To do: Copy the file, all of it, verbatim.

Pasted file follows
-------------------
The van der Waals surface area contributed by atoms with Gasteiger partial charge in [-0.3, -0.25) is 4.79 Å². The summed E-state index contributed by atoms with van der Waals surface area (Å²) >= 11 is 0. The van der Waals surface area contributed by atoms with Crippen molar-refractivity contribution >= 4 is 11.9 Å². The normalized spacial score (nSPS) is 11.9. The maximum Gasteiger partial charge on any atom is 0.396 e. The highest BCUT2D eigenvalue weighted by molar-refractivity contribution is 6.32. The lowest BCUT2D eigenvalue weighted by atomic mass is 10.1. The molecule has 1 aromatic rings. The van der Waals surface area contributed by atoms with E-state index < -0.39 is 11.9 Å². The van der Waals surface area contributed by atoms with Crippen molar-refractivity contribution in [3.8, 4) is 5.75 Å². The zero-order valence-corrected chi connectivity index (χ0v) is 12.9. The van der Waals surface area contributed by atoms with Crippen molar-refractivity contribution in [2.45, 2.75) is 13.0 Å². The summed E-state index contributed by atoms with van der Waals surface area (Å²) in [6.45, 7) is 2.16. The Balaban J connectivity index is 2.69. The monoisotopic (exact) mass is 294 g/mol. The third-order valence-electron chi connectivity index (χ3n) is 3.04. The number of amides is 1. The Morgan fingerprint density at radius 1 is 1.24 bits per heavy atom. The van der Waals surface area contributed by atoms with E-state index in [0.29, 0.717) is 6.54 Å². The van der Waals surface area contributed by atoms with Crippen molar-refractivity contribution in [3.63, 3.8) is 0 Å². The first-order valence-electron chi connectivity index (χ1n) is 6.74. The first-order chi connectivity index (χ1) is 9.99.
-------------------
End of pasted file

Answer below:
The van der Waals surface area contributed by atoms with Gasteiger partial charge in [-0.3, -0.25) is 4.79 Å². The summed E-state index contributed by atoms with van der Waals surface area (Å²) >= 11 is 0. The van der Waals surface area contributed by atoms with Crippen molar-refractivity contribution >= 4 is 11.9 Å². The normalized spacial score (nSPS) is 11.9. The maximum Gasteiger partial charge on any atom is 0.396 e. The highest BCUT2D eigenvalue weighted by molar-refractivity contribution is 6.32. The lowest BCUT2D eigenvalue weighted by atomic mass is 10.1. The molecule has 1 aromatic rings. The van der Waals surface area contributed by atoms with E-state index < -0.39 is 11.9 Å². The van der Waals surface area contributed by atoms with Crippen molar-refractivity contribution in [3.8, 4) is 5.75 Å². The zero-order valence-corrected chi connectivity index (χ0v) is 12.9. The van der Waals surface area contributed by atoms with Crippen molar-refractivity contribution in [2.45, 2.75) is 13.0 Å². The summed E-state index contributed by atoms with van der Waals surface area (Å²) in [6.45, 7) is 2.16. The Balaban J connectivity index is 2.69. The monoisotopic (exact) mass is 294 g/mol. The third-order valence-electron chi connectivity index (χ3n) is 3.04. The number of amides is 1. The Morgan fingerprint density at radius 1 is 1.24 bits per heavy atom. The van der Waals surface area contributed by atoms with E-state index in [0.29, 0.717) is 6.54 Å². The van der Waals surface area contributed by atoms with Crippen molar-refractivity contribution in [3.63, 3.8) is 0 Å². The first-order valence-electron chi connectivity index (χ1n) is 6.74. The first-order chi connectivity index (χ1) is 9.99.